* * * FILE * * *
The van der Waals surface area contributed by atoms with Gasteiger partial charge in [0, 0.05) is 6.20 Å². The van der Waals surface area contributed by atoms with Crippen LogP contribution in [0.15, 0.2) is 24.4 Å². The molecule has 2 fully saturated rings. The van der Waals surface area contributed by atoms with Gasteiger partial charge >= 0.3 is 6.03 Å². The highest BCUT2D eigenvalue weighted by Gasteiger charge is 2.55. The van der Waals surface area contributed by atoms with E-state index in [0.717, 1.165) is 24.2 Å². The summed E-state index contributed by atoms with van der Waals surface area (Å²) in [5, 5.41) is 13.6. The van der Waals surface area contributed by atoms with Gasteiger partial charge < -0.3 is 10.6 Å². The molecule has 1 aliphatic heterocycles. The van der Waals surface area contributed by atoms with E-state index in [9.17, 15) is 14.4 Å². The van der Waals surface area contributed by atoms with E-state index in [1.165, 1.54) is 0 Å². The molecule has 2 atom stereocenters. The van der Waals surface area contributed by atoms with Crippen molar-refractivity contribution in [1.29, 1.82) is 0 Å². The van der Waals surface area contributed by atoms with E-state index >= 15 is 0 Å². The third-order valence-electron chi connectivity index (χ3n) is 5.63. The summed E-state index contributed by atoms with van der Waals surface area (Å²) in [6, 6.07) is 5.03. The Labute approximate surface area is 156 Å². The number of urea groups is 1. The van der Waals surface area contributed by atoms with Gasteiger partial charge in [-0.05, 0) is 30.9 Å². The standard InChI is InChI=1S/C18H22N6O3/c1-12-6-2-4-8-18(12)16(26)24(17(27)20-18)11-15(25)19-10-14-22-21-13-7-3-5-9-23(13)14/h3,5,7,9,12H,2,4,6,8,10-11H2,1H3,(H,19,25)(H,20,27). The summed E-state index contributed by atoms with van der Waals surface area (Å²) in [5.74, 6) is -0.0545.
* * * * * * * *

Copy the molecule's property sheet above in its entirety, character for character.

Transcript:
The van der Waals surface area contributed by atoms with Gasteiger partial charge in [0, 0.05) is 6.20 Å². The van der Waals surface area contributed by atoms with Crippen LogP contribution in [0.15, 0.2) is 24.4 Å². The molecule has 2 fully saturated rings. The van der Waals surface area contributed by atoms with Gasteiger partial charge >= 0.3 is 6.03 Å². The highest BCUT2D eigenvalue weighted by Gasteiger charge is 2.55. The van der Waals surface area contributed by atoms with E-state index in [0.717, 1.165) is 24.2 Å². The summed E-state index contributed by atoms with van der Waals surface area (Å²) in [5, 5.41) is 13.6. The van der Waals surface area contributed by atoms with Gasteiger partial charge < -0.3 is 10.6 Å². The molecule has 1 aliphatic heterocycles. The van der Waals surface area contributed by atoms with E-state index in [9.17, 15) is 14.4 Å². The van der Waals surface area contributed by atoms with E-state index in [1.165, 1.54) is 0 Å². The molecule has 2 atom stereocenters. The van der Waals surface area contributed by atoms with Crippen molar-refractivity contribution in [1.29, 1.82) is 0 Å². The van der Waals surface area contributed by atoms with E-state index >= 15 is 0 Å². The third-order valence-electron chi connectivity index (χ3n) is 5.63. The summed E-state index contributed by atoms with van der Waals surface area (Å²) in [6, 6.07) is 5.03. The Labute approximate surface area is 156 Å². The number of urea groups is 1. The van der Waals surface area contributed by atoms with Gasteiger partial charge in [-0.05, 0) is 30.9 Å². The standard InChI is InChI=1S/C18H22N6O3/c1-12-6-2-4-8-18(12)16(26)24(17(27)20-18)11-15(25)19-10-14-22-21-13-7-3-5-9-23(13)14/h3,5,7,9,12H,2,4,6,8,10-11H2,1H3,(H,19,25)(H,20,27). The summed E-state index contributed by atoms with van der Waals surface area (Å²) in [5.74, 6) is -0.0545.